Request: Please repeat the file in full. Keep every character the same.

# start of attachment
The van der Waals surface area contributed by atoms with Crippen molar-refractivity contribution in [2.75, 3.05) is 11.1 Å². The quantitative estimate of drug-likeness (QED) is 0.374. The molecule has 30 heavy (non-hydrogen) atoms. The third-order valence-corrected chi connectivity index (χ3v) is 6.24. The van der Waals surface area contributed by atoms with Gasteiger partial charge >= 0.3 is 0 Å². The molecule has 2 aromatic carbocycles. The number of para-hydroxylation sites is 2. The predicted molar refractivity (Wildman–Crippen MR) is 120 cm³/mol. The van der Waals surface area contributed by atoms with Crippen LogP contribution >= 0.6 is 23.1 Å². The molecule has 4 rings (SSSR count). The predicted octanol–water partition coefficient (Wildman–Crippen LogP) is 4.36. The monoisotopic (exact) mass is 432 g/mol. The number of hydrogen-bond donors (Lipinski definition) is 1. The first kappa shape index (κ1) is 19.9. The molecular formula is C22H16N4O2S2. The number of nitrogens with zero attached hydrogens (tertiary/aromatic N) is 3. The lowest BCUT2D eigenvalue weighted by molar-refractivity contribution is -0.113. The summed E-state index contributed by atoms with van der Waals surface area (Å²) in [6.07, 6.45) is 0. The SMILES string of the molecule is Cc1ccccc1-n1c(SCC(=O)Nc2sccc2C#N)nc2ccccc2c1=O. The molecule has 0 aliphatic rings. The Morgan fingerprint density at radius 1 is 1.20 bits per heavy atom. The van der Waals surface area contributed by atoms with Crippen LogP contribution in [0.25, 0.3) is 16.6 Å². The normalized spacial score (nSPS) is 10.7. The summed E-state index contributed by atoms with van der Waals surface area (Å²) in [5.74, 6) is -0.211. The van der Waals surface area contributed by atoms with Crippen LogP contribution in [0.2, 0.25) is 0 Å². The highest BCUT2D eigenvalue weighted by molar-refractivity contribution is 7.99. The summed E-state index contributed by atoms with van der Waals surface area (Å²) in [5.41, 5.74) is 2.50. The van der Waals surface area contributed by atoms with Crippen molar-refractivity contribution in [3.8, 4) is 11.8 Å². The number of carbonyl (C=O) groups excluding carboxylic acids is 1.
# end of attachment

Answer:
The van der Waals surface area contributed by atoms with Crippen molar-refractivity contribution in [2.75, 3.05) is 11.1 Å². The quantitative estimate of drug-likeness (QED) is 0.374. The molecule has 30 heavy (non-hydrogen) atoms. The third-order valence-corrected chi connectivity index (χ3v) is 6.24. The van der Waals surface area contributed by atoms with Gasteiger partial charge >= 0.3 is 0 Å². The molecule has 2 aromatic carbocycles. The number of para-hydroxylation sites is 2. The predicted molar refractivity (Wildman–Crippen MR) is 120 cm³/mol. The van der Waals surface area contributed by atoms with Crippen LogP contribution >= 0.6 is 23.1 Å². The molecule has 4 rings (SSSR count). The predicted octanol–water partition coefficient (Wildman–Crippen LogP) is 4.36. The monoisotopic (exact) mass is 432 g/mol. The number of hydrogen-bond donors (Lipinski definition) is 1. The first kappa shape index (κ1) is 19.9. The molecular formula is C22H16N4O2S2. The number of nitrogens with zero attached hydrogens (tertiary/aromatic N) is 3. The lowest BCUT2D eigenvalue weighted by molar-refractivity contribution is -0.113. The summed E-state index contributed by atoms with van der Waals surface area (Å²) in [6.07, 6.45) is 0. The SMILES string of the molecule is Cc1ccccc1-n1c(SCC(=O)Nc2sccc2C#N)nc2ccccc2c1=O. The molecule has 0 aliphatic rings. The Morgan fingerprint density at radius 1 is 1.20 bits per heavy atom. The van der Waals surface area contributed by atoms with Crippen LogP contribution in [0.25, 0.3) is 16.6 Å². The normalized spacial score (nSPS) is 10.7. The summed E-state index contributed by atoms with van der Waals surface area (Å²) in [5.74, 6) is -0.211. The van der Waals surface area contributed by atoms with Crippen LogP contribution in [0.2, 0.25) is 0 Å². The highest BCUT2D eigenvalue weighted by molar-refractivity contribution is 7.99. The summed E-state index contributed by atoms with van der Waals surface area (Å²) in [5.41, 5.74) is 2.50. The van der Waals surface area contributed by atoms with Crippen molar-refractivity contribution in [3.8, 4) is 11.8 Å². The number of carbonyl (C=O) groups excluding carboxylic acids is 1.